Take the 2-minute tour ×
Board & Card Games Stack Exchange is a question and answer site for people who like playing board games, designing board games or modifying the rules of existing board games. It's 100% free, no registration required.

In The Great Designer Search 2, one of the participants designed this card:

CW15 - Improvised Shield

1W

Instant

Prevent all damage that would be dealt to target creature this turn.

Draw a card.

MTG designer Ken Nagle said this in his review:

KEN: Nice enough. This kind of effect got better when we changed the combat rules in Magic 2010. You can gangblock and the creature with the Improvised Shield will protect everyone else.

Is this correct? Which rules (in the comp rules) make it work out this way?

For an example, say I attack with a 7/7 creature, and you block with a 3/3, 2/2, and 2/1. I arrange damage to the blockers in the same order. After blockers are declared, you cast "Improvised Shield" (or Indestructible Aura, if you want a real-card example) on the 3/3. What will happen during the combat damage step?

If one of the blockers has or acquires a relevant protection ability, does the same thing happen?

share|improve this question
1  
Hehe. I just went to that page link and like that not only did Ken get it wrong, but so did Mark when he said "I like that you again found a simple effect that we hadn't specifically done yet. I would be tempted to drop the cost to and get rid of the cantrip to make it a little cleaner." — if you drop the cost and got rid of the cantrip, it would have been done in Legends: Indestructible Aura! –  ghoppe Feb 3 '12 at 14:13

1 Answer 1

up vote 16 down vote accepted

No; you must assign lethal damage in blocking order, but this doesn't take into account effects that prevent, redirect, or alter damage when it's actually dealt.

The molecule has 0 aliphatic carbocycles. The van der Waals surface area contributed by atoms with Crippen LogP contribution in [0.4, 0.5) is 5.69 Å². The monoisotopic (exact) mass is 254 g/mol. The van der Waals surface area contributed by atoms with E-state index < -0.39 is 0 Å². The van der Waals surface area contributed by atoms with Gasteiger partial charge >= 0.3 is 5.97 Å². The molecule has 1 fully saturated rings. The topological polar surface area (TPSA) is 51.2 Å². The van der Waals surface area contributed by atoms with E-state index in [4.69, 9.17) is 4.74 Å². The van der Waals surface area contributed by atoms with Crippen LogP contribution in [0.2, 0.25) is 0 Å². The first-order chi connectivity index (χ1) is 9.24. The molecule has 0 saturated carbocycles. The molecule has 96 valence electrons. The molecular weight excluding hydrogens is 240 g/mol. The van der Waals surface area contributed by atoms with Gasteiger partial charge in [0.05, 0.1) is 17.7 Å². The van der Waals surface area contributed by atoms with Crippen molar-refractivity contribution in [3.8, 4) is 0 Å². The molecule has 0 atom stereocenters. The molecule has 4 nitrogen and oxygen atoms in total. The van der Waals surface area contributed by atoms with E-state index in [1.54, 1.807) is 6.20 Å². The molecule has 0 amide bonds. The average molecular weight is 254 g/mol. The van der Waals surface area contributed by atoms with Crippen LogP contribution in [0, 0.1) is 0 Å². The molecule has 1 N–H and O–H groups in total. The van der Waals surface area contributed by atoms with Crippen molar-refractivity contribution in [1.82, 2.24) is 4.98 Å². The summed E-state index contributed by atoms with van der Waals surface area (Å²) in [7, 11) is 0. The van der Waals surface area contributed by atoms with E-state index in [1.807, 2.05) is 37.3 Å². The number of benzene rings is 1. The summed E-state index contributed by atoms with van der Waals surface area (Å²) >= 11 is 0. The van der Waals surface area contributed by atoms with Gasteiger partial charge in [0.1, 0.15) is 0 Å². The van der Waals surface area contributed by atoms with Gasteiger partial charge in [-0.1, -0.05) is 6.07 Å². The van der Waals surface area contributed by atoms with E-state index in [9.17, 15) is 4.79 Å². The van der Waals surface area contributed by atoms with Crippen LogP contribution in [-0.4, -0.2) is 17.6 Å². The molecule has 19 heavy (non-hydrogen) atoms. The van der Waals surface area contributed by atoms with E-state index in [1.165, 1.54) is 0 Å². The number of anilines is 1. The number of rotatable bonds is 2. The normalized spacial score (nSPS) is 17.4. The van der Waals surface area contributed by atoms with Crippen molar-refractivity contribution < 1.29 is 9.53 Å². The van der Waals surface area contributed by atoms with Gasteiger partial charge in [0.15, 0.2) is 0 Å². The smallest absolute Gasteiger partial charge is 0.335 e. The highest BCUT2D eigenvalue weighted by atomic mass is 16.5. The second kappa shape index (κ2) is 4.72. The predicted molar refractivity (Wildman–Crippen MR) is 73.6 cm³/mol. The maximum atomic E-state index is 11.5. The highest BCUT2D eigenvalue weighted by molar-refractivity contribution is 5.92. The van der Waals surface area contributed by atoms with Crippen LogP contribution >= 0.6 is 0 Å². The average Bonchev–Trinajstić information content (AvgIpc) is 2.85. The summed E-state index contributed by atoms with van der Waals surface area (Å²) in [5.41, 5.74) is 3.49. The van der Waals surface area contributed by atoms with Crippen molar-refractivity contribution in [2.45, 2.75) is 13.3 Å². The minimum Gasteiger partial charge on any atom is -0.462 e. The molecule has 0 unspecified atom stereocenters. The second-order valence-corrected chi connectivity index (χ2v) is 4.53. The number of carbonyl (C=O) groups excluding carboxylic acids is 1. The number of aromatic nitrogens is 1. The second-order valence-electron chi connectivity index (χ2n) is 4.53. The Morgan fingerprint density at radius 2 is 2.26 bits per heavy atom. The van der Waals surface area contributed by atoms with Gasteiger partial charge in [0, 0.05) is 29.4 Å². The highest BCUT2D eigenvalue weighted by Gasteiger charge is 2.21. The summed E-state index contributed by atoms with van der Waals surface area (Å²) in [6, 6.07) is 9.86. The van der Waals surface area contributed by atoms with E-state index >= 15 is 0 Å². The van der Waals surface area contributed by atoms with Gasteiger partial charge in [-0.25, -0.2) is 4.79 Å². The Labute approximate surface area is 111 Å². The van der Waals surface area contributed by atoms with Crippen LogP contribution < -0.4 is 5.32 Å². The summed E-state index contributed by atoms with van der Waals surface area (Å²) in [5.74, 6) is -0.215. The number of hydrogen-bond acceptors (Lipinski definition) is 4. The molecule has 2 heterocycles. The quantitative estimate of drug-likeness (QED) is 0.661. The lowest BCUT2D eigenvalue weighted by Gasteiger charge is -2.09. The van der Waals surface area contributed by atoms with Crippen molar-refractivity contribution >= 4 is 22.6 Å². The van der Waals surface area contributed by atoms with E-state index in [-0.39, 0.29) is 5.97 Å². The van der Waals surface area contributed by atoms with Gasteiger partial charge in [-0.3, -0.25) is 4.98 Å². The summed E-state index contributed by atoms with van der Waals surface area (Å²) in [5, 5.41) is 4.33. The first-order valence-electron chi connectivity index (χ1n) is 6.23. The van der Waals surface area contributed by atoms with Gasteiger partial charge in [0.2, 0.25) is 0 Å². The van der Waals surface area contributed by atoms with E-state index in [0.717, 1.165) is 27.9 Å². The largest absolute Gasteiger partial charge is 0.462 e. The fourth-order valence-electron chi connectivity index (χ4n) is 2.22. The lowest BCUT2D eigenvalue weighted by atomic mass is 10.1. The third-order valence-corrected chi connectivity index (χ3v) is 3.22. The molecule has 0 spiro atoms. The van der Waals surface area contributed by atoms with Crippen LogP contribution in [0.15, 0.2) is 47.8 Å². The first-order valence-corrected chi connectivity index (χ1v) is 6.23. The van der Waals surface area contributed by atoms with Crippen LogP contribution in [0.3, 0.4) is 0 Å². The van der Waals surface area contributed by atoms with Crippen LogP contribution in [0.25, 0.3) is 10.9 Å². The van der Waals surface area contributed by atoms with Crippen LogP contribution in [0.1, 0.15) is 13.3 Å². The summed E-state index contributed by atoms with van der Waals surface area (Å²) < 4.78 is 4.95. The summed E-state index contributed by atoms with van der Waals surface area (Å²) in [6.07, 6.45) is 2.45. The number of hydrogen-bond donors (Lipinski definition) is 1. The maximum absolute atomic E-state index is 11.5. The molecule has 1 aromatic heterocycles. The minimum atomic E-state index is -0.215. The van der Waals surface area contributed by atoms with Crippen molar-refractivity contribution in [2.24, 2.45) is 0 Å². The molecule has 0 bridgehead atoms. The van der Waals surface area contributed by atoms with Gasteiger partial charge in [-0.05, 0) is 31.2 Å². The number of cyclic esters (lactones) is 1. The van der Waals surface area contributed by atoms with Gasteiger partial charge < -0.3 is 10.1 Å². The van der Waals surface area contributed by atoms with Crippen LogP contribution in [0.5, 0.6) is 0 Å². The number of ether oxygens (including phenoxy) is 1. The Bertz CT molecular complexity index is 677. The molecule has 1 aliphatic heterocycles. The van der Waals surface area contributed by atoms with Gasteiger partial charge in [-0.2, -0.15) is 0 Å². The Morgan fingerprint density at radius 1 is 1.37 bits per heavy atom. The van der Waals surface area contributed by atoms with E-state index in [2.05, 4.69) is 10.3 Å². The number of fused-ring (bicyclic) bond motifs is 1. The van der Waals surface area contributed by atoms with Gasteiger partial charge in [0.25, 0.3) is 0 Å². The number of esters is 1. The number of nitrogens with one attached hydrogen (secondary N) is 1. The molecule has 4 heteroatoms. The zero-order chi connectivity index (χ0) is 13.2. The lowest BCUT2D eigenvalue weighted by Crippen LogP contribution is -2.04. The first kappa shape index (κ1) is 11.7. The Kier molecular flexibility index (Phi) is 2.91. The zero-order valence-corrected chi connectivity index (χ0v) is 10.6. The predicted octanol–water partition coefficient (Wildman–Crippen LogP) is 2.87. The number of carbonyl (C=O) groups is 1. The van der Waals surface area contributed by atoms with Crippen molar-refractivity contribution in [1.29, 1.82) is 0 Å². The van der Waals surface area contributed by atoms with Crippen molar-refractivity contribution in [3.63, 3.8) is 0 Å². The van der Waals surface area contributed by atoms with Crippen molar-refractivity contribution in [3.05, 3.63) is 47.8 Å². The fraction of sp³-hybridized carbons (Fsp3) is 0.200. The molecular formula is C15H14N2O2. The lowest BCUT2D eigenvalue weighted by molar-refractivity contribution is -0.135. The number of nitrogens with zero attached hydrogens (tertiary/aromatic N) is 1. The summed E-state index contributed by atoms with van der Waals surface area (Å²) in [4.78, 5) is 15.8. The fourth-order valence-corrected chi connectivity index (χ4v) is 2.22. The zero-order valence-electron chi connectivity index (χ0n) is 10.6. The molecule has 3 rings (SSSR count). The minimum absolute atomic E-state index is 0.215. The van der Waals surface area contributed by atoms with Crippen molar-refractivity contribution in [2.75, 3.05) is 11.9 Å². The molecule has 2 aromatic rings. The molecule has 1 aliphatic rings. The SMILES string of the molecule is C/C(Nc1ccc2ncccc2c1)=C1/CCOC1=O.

From the Comprehensive rules:

509.1. First, the defending player declares blockers. This turn-based action doesn't use the stack. To declare blockers, the defending player follows the steps below, in order. If at any point during the declaration of blockers, the defending player is unable to comply with any of the steps listed below, the declaration is illegal; the game returns to the moment before the declaration (see rule 717, "Handling Illegal Actions").

509.2. Second, for each attacking creature that's become blocked, the active player announces that creature's damage assignment order, which consists of the creatures blocking it in an order of that player's choice. (During the combat damage step, an attacking creature can't assign combat damage to a creature that's blocking it unless each creature ahead of that blocking creature in its order is assigned lethal damage.) This turn-based action doesn't use the stack.

bunch of other stuff happens.

509.5. Fifth, the active player gets priority. Players may cast spells and activate abilities.

Therefore, yes, there is an opportunity to play prevention spells after blockers are assigned and assignment order has been decided.